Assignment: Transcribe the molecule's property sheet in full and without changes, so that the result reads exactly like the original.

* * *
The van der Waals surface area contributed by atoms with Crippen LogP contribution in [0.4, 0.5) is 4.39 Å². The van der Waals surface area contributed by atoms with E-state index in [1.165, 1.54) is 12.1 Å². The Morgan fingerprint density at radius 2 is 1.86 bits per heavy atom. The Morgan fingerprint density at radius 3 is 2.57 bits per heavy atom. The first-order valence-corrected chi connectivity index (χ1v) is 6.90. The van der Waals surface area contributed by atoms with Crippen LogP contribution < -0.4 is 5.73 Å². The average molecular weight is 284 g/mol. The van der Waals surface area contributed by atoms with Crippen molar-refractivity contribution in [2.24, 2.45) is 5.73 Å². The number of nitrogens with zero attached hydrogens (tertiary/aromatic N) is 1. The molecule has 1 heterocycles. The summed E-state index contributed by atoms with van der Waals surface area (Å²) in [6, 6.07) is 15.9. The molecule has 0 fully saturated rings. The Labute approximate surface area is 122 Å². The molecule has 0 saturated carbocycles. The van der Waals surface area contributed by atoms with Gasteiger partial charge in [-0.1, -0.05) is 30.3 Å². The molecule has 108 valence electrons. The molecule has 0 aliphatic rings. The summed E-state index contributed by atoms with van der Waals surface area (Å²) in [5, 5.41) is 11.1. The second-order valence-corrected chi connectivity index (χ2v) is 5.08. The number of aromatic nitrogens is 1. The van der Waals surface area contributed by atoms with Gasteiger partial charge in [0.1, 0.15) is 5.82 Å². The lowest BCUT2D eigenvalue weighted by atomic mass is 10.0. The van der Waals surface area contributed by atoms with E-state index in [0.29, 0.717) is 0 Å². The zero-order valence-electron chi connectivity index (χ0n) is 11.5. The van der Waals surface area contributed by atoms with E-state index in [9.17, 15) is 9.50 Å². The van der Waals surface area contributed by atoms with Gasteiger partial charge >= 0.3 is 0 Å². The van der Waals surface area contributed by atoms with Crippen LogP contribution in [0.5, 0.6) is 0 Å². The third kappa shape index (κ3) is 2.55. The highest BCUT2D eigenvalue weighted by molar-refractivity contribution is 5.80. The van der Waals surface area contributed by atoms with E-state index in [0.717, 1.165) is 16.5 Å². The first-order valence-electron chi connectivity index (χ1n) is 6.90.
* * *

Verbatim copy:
The van der Waals surface area contributed by atoms with Crippen LogP contribution in [0.4, 0.5) is 4.39 Å². The van der Waals surface area contributed by atoms with E-state index in [1.165, 1.54) is 12.1 Å². The Morgan fingerprint density at radius 2 is 1.86 bits per heavy atom. The Morgan fingerprint density at radius 3 is 2.57 bits per heavy atom. The first-order valence-corrected chi connectivity index (χ1v) is 6.90. The van der Waals surface area contributed by atoms with Crippen LogP contribution < -0.4 is 5.73 Å². The average molecular weight is 284 g/mol. The van der Waals surface area contributed by atoms with Crippen molar-refractivity contribution in [2.24, 2.45) is 5.73 Å². The number of nitrogens with zero attached hydrogens (tertiary/aromatic N) is 1. The molecule has 1 heterocycles. The summed E-state index contributed by atoms with van der Waals surface area (Å²) in [6, 6.07) is 15.9. The molecule has 0 fully saturated rings. The Labute approximate surface area is 122 Å². The molecule has 0 saturated carbocycles. The van der Waals surface area contributed by atoms with Gasteiger partial charge in [-0.1, -0.05) is 30.3 Å². The molecule has 108 valence electrons. The molecule has 0 aliphatic rings. The summed E-state index contributed by atoms with van der Waals surface area (Å²) in [5, 5.41) is 11.1. The second-order valence-corrected chi connectivity index (χ2v) is 5.08. The number of aromatic nitrogens is 1. The van der Waals surface area contributed by atoms with Gasteiger partial charge in [0.1, 0.15) is 5.82 Å². The lowest BCUT2D eigenvalue weighted by atomic mass is 10.0. The van der Waals surface area contributed by atoms with E-state index in [0.29, 0.717) is 0 Å². The zero-order valence-electron chi connectivity index (χ0n) is 11.5. The van der Waals surface area contributed by atoms with E-state index in [9.17, 15) is 9.50 Å². The van der Waals surface area contributed by atoms with Gasteiger partial charge >= 0.3 is 0 Å². The van der Waals surface area contributed by atoms with Crippen LogP contribution in [0.5, 0.6) is 0 Å². The third kappa shape index (κ3) is 2.55. The highest BCUT2D eigenvalue weighted by molar-refractivity contribution is 5.80. The van der Waals surface area contributed by atoms with E-state index in [0.717, 1.165) is 16.5 Å². The first-order valence-electron chi connectivity index (χ1n) is 6.90.